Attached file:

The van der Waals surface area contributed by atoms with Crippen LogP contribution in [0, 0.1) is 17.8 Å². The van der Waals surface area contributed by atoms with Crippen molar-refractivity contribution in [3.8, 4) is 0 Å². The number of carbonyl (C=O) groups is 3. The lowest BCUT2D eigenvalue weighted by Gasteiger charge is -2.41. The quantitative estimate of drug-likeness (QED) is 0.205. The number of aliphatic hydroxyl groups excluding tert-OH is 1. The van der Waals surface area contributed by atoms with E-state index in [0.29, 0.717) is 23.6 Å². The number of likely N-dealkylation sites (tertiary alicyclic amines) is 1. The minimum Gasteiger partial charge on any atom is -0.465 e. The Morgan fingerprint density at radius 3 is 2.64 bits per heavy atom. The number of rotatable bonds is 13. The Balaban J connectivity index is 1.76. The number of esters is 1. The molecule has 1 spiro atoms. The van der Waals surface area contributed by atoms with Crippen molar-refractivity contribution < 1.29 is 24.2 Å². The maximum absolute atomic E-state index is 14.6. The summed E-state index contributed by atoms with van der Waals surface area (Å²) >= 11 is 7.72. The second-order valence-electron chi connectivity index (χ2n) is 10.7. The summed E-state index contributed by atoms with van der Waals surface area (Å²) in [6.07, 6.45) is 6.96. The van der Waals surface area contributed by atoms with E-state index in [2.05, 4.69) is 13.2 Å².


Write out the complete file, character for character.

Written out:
The van der Waals surface area contributed by atoms with Crippen LogP contribution in [0, 0.1) is 17.8 Å². The van der Waals surface area contributed by atoms with Crippen molar-refractivity contribution in [3.8, 4) is 0 Å². The number of carbonyl (C=O) groups is 3. The lowest BCUT2D eigenvalue weighted by Gasteiger charge is -2.41. The quantitative estimate of drug-likeness (QED) is 0.205. The number of aliphatic hydroxyl groups excluding tert-OH is 1. The van der Waals surface area contributed by atoms with E-state index in [0.29, 0.717) is 23.6 Å². The number of likely N-dealkylation sites (tertiary alicyclic amines) is 1. The minimum Gasteiger partial charge on any atom is -0.465 e. The Morgan fingerprint density at radius 3 is 2.64 bits per heavy atom. The number of rotatable bonds is 13. The Balaban J connectivity index is 1.76. The number of esters is 1. The molecule has 1 spiro atoms. The van der Waals surface area contributed by atoms with Crippen molar-refractivity contribution < 1.29 is 24.2 Å². The maximum absolute atomic E-state index is 14.6. The summed E-state index contributed by atoms with van der Waals surface area (Å²) >= 11 is 7.72. The second-order valence-electron chi connectivity index (χ2n) is 10.7. The summed E-state index contributed by atoms with van der Waals surface area (Å²) in [6.07, 6.45) is 6.96. The van der Waals surface area contributed by atoms with E-state index in [2.05, 4.69) is 13.2 Å².